The International Paralympic Committee (IPC) have accused US Open organisers of making a regressive step.
The Grand Slam will get underway from August 31st in New York, but wheelchair competitors will be absent.
The US Tennis Association said earlier this week that this year's US Open would "be modified in a variety of ways" as result of the pandemic.
They want to limit the number of individuals on site at one time.
The IPC say the challenges posed by COVID-19 are not an excuse to discriminate against a group of players.
They're asking the USTA to reconsider its decision to not include wheelchair tennis at Flushing Meadows.
IPC President Andrew Parsons says the decision to exclude the sport would "undo years of great work to promote and showcase the sport of wheelchair tennis".
"We appreciate that the COVID-19 pandemic has thrown up multiple challenges for sport event organisers all around the world," Parsons added, "But such challenges should not be used as an excuse to discriminate against a group of players and not offer inclusive competition for all.
“There has been tremendous progress in recent years to advance wheelchair tennis and promote inclusion, not least by USTA and at the US Open.
"However, just as we cannot have a situation where athletes are barred from sporting events on the grounds of race, gender, nationality or sexuality, they should not be stopped from competing because they play in a wheelchair.
“I am grateful that the International Tennis Federation is speaking with event organisers to try and find a solution to ensure that wheelchair tennis players can safely compete at the US Open."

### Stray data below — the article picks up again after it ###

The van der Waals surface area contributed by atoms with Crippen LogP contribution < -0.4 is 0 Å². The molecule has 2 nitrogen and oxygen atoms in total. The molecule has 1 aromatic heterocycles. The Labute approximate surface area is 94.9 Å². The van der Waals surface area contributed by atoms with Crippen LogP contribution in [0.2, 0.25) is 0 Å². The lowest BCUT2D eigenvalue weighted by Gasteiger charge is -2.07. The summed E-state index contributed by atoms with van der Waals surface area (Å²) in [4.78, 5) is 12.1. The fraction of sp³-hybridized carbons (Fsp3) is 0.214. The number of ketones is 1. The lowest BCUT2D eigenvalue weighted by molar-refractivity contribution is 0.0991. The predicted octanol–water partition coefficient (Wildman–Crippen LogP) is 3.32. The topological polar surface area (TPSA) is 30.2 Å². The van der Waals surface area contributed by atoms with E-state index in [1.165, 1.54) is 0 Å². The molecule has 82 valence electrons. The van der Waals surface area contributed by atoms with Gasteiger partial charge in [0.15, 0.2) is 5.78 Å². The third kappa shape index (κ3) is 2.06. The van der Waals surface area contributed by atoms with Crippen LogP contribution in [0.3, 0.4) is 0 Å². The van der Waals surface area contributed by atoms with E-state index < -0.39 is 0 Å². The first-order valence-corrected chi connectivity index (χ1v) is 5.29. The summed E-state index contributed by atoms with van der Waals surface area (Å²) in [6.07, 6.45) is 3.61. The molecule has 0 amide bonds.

The International Tennis Federation (ITF) have already weighed in on the issue, saying:
The ITF understands and shares the disappointment felt by many that it may not be possible for this year’s US Open to host a Wheelchair event.
We fully appreciate the huge logistical challenges faced by organisers in what are unprecedented times. It is right that in the midst of a global pandemic, the safety of all competitors must be the first and only priority.
We continue to discuss with the organisers potential approaches that could allow the Wheelchair Tennis competition to take place either on or off site.
The ITF is also continuing to ensure that plans are in place so players can safely get back on court as soon as possible through the resumption of the UNIQLO Wheelchair Tennis Tour ahead of Roland Garros in September.
"After decades of progress in wheelchair tennis, this feels like a regressive step", said Chelsey Gotell, chairperson of the IPC Athletes’ Council.
"After decades of progress in wheelchair tennis, this feels like a regressive step. We fully appreciate that just now it is a difficult task to put on any sporting event.
"Safety of athletes is our number one priority too, but if you can securely host tournaments for male and female athletes, then you can put them on for wheelchair athletes who want to compete as well.
"I’m also disappointed at the lack of consultation here. It has been an incredibly challenging year for Para athletes, many of whom make a modest income from sport.
"To make decisions that directly impacts on their welfare and not communicate with them seems misguided. I hope that USTA rectifies this and includes athletes in all further discussions."